The South Sound is filled with new vegetable gardens — many raised beds are even popping up in front yards. Seed companies have had a hard time keeping up with vegetable seed orders, and many have sold out. We’ve heard that garden shops also are selling a lot of chickens, too. Gardening is the outdoor equivalent of making bread.
No worries! There isn’t a shortage of seed (or chicks or flour); there was just a temporary slowdown so companies could restock. They weren’t expecting everyone to be homebound and homesteading, after all, but here we are! Let’s get growing.
Summer Seed Sowing
Did you know bush beans can be planted until late July? Beets can be planted until August! You can direct-seed broccoli until mid-July. It might sound counterintuitive, but summer is the time to sow vegetable seeds for fall and winter vegetables. You can sow seeds of carrot, kale, and green onions. Even parsley seeds can be planted and harvested through next spring. Brussels sprouts take a little longer until harvesting, but if you like them, why not try? Watering is imperative, but it’s well worth the time it takes to have your own fresh vegetables into fall and winter. We’re lucky to be in a region that can grow a year-round vegetable garden.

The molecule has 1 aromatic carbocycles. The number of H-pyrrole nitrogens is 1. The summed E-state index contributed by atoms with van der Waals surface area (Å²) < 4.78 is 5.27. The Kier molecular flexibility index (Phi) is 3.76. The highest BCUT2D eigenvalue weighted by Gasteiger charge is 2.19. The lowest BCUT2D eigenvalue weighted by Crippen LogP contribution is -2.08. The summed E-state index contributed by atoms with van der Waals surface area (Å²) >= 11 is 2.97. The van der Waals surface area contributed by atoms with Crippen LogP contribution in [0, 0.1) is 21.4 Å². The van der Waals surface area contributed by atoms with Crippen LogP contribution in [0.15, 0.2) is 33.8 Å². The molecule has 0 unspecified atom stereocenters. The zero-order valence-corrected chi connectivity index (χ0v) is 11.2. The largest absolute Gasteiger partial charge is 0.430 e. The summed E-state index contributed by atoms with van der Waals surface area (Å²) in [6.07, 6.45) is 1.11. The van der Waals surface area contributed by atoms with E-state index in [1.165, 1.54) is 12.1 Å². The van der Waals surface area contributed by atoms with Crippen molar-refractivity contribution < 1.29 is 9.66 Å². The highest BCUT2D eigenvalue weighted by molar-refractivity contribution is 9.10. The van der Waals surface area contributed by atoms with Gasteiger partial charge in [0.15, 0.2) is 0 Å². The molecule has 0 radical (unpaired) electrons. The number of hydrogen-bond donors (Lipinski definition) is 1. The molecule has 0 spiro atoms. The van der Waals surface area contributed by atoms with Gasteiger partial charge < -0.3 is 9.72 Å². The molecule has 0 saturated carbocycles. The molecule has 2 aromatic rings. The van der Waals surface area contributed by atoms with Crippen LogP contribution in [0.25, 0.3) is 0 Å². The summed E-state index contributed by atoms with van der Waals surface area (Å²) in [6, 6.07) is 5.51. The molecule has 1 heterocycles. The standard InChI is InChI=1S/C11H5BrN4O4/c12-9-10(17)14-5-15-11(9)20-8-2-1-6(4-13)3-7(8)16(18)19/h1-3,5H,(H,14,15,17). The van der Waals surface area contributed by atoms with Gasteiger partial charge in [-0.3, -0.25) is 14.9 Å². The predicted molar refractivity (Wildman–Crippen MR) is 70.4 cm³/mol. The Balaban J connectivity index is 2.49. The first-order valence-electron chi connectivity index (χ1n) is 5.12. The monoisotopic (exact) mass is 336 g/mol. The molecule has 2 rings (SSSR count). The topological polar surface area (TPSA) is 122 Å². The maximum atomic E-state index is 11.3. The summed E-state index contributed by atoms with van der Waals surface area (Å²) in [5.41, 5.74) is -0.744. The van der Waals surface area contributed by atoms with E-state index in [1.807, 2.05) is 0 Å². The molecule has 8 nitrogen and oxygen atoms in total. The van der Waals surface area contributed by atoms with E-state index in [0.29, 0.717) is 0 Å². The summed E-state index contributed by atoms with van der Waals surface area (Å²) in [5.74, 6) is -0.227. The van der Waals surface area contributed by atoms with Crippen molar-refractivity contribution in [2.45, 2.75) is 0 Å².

Read ’n’ Seed: Recipes from a Kitchen Garden by Renee Shepherd and Fran Raboff
Both cooking and gardening have taken up a lot of our “free” time. With all of the vegetables to harvest, it’s always great to have some tried and true delicious ways to use them. Chances are, you bought some of Renee’s Seeds. She sells flower and vegetable seeds that nobody else sells. The cookbook, first published in 1993, has been updated and republished. It’s all about the vegetables you have been growing. A family favorite is Fire and Ice Tomato Salad, perfect for a barbecue. It’s a compact cookbook filled with great veggie recipes. Order it from reneesgarden.com | $14.95
Garden podcasts have become welcome respites for gardeners who want to learn, or just be entertained while planting that veggie garden, of course. Here is a handful of good ones:
- A Way to Garden by Margaret Roach. An interview show that touches on organic gardening and landscaping.
- Cultivating Place by Jennifer Jewell. Conversations about natural history and the impulse to garden.
- On the Ledge by Jane Perrone. All about indoor plants.
- Let’s Argue About Plants by the editors of Fine Gardening. It’s a funny one.
- In Defense of Plants with Doug Larson is dedicated to botany.
- Gardener’s Corner is a podcast from Northern Ireland. They visit gardens and take calls.